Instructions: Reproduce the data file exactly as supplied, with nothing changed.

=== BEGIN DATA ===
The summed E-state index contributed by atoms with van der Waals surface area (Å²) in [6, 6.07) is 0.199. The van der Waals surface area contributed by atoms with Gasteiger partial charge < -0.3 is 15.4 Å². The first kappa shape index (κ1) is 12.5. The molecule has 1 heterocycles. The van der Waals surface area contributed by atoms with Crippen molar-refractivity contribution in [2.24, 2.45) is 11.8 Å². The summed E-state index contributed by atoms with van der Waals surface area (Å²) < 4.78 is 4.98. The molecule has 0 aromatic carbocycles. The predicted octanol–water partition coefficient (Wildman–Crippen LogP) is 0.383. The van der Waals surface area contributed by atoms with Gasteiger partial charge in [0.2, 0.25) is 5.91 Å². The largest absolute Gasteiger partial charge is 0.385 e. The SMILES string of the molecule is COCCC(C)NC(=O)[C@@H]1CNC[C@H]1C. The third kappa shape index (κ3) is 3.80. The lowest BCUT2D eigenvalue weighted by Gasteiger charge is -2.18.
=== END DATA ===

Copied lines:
The summed E-state index contributed by atoms with van der Waals surface area (Å²) in [6, 6.07) is 0.199. The van der Waals surface area contributed by atoms with Gasteiger partial charge < -0.3 is 15.4 Å². The first kappa shape index (κ1) is 12.5. The molecule has 1 heterocycles. The van der Waals surface area contributed by atoms with Crippen molar-refractivity contribution in [2.24, 2.45) is 11.8 Å². The summed E-state index contributed by atoms with van der Waals surface area (Å²) < 4.78 is 4.98. The molecule has 0 aromatic carbocycles. The predicted octanol–water partition coefficient (Wildman–Crippen LogP) is 0.383. The van der Waals surface area contributed by atoms with Gasteiger partial charge in [0.2, 0.25) is 5.91 Å². The largest absolute Gasteiger partial charge is 0.385 e. The SMILES string of the molecule is COCCC(C)NC(=O)[C@@H]1CNC[C@H]1C. The third kappa shape index (κ3) is 3.80. The lowest BCUT2D eigenvalue weighted by Gasteiger charge is -2.18.